You could say the automation platform Stringify starts where IFTTT leaves off: instead of focusing on a single trigger and a single resulting action, one Stringify trigger can kick off multiple actions—it can even spawn additional triggers. Where IFTTT literally is "If This, Then That," Stringify is "If This and This and This, Then That and That and That." It’s what impressed us most when we first took note of the service at CES last year. One downside: Stringify is currently available only on iOS devices—an Android version is still in the works.
How does it work? You literally string triggers and actions together. You could, for example, program your Amazon Echo so that when you say “Alexa, tell Stringify good night,” it could trigger your Philips Hue smart bulbs to change to an amber color and dim to 15 percent brightness, trigger your Nest thermostat to raise your air conditioner’s target temperature to 75 degrees, and then very slowly fade your smart bulbs to an off setting over a 10-minute period.
Stringify refers to these scripts as “flows,” but until now (and unlike IFTTT’s “recipes”), there was no means of sharing the flows you created. With Stringify version 1.4.0, you can. Perhaps more importantly, at least for beginners, the Stringify app now comes with preloaded sample flows to help you get started. I’ve never used Stringify myself, so I gave the new sample flows a shot. After a quick registration process, I was presented with a sample flow to try and was able to customize it in less than five minutes.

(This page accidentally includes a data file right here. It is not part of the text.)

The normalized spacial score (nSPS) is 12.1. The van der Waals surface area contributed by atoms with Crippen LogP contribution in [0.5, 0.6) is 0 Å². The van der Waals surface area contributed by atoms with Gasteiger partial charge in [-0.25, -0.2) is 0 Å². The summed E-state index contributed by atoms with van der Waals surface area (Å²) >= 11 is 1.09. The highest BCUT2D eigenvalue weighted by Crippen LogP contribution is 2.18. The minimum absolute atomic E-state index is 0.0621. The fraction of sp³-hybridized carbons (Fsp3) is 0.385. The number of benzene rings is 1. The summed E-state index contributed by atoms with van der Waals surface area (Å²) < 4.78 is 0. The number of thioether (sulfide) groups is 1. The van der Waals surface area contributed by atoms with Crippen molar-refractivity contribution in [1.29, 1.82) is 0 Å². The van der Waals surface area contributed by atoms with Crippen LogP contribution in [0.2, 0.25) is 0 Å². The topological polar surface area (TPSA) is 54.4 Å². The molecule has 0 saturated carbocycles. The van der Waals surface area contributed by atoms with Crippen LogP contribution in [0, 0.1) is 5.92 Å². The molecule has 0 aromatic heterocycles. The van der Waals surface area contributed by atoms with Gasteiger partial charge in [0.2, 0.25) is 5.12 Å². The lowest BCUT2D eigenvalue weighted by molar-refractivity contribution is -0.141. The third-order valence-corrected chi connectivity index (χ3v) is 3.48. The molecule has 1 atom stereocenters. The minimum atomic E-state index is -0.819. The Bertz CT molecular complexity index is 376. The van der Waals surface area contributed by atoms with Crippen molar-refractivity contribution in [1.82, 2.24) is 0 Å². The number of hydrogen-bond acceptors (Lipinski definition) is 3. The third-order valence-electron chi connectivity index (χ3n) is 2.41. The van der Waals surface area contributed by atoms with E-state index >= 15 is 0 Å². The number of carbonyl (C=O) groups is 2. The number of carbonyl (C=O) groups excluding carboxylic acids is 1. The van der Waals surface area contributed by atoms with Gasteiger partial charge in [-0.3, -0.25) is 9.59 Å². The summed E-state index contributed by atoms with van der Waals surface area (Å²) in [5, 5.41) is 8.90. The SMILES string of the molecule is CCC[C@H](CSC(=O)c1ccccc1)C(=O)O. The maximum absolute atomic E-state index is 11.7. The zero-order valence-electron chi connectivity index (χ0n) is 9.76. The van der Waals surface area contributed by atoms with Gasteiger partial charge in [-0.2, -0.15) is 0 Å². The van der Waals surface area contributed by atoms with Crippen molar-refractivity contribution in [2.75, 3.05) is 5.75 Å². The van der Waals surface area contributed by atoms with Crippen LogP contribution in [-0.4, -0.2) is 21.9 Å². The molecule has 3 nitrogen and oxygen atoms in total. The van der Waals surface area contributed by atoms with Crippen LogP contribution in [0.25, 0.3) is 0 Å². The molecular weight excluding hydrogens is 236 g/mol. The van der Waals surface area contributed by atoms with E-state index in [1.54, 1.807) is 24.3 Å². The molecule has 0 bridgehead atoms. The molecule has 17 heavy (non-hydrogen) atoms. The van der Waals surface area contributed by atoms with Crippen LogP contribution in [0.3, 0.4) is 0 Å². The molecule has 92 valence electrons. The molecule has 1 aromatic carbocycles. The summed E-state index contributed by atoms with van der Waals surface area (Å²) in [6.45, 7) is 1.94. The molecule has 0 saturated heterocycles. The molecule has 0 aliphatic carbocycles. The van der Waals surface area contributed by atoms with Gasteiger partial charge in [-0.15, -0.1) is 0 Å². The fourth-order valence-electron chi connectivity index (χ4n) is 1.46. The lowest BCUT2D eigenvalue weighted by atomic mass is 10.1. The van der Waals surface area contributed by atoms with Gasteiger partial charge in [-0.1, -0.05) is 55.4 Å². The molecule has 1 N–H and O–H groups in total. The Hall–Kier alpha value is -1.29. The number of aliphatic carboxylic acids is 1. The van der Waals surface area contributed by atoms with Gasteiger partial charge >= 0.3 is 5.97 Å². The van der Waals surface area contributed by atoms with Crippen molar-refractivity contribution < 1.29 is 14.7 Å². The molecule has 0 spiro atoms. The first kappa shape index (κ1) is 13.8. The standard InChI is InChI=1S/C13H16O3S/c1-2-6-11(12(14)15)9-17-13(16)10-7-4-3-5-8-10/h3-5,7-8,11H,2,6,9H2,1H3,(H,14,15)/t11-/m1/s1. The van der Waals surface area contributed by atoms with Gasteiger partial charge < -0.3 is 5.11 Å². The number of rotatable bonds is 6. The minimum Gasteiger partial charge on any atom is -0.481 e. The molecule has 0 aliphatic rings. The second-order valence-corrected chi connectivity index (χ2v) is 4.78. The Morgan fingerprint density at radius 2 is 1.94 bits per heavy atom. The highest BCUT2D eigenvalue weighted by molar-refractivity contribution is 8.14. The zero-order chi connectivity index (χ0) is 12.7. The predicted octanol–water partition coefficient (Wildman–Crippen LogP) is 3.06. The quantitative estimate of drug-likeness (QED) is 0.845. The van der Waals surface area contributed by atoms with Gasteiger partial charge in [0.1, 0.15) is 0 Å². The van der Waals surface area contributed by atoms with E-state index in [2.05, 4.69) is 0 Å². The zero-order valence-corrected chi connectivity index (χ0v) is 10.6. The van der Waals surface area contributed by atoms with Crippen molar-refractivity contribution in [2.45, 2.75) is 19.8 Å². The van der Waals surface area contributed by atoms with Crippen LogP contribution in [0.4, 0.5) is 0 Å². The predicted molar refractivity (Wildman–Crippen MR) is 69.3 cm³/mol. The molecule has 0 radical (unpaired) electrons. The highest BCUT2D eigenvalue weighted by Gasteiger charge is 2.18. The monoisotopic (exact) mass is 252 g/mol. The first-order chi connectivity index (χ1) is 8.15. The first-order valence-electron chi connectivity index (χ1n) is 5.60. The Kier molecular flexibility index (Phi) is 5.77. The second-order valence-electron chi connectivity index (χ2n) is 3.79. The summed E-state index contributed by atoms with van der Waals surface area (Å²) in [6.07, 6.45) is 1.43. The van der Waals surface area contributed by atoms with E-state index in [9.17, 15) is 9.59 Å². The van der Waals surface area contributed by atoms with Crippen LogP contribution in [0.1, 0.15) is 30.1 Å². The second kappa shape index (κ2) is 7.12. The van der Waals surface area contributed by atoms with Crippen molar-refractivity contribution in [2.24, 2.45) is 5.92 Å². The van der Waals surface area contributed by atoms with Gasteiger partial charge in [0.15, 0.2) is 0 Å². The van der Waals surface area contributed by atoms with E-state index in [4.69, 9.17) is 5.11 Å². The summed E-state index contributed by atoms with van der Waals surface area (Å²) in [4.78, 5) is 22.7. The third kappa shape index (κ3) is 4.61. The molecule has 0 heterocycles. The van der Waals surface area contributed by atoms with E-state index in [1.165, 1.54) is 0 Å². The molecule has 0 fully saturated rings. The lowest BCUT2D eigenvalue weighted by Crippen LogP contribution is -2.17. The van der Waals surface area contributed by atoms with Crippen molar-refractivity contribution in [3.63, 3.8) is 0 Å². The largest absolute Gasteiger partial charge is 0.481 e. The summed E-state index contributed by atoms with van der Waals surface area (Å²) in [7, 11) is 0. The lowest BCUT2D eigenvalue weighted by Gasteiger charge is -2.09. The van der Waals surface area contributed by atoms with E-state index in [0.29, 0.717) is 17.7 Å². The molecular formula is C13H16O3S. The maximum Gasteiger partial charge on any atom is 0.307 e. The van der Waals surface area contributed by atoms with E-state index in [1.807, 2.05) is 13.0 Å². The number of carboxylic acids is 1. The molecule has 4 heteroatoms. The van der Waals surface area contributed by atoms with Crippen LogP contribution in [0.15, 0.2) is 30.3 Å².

Stringify says its existing users have long requested both of these enhancements. Using the share function from my iPhone, I was also able to quickly share my flow over social media and even via text message. Stringify delivers the flow to others via a custom link.
From what we can tell, there are 15 starter flows in the app. Scroll to the end of those starter flows and you’ll find a link to the Stringify website where you’ll find even more. You can download Stringify from the Apple App Store and Google Play.
Why this matters: While it’s not as well known as IFTTT, Stringify is arguably more powerful. But powerful can also mean complex, so having sample flows to expose new users to the app’s capabilities should go a long way to flattening its learning curve. Here’s hoping Stringify’s next step is to create a respository where users can share even more flows. Like IFTTT, Stringify is free.